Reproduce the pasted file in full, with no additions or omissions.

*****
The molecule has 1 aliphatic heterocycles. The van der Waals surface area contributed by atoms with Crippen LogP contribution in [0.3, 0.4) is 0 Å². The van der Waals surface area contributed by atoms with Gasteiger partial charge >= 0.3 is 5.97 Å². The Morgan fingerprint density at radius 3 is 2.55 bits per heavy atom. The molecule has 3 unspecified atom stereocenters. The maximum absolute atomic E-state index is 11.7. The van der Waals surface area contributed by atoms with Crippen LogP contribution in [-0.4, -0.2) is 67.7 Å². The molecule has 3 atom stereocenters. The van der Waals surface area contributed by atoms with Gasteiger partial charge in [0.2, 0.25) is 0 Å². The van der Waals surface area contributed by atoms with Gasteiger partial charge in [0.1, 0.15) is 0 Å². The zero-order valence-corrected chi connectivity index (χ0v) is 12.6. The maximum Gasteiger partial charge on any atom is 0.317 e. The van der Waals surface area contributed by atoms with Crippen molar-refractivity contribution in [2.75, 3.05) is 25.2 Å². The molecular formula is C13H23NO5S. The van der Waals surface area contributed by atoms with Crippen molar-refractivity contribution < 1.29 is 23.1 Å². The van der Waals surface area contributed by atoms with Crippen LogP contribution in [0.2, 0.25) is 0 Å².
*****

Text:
The molecule has 1 aliphatic heterocycles. The van der Waals surface area contributed by atoms with Crippen LogP contribution in [0.3, 0.4) is 0 Å². The van der Waals surface area contributed by atoms with Gasteiger partial charge >= 0.3 is 5.97 Å². The Morgan fingerprint density at radius 3 is 2.55 bits per heavy atom. The molecule has 3 unspecified atom stereocenters. The maximum absolute atomic E-state index is 11.7. The van der Waals surface area contributed by atoms with Crippen LogP contribution in [-0.4, -0.2) is 67.7 Å². The molecule has 3 atom stereocenters. The van der Waals surface area contributed by atoms with Gasteiger partial charge in [0.2, 0.25) is 0 Å². The van der Waals surface area contributed by atoms with Gasteiger partial charge in [0.1, 0.15) is 0 Å². The zero-order valence-corrected chi connectivity index (χ0v) is 12.6. The maximum Gasteiger partial charge on any atom is 0.317 e. The van der Waals surface area contributed by atoms with Crippen molar-refractivity contribution in [2.75, 3.05) is 25.2 Å². The molecular formula is C13H23NO5S. The van der Waals surface area contributed by atoms with Crippen molar-refractivity contribution < 1.29 is 23.1 Å². The van der Waals surface area contributed by atoms with Crippen LogP contribution in [0.2, 0.25) is 0 Å².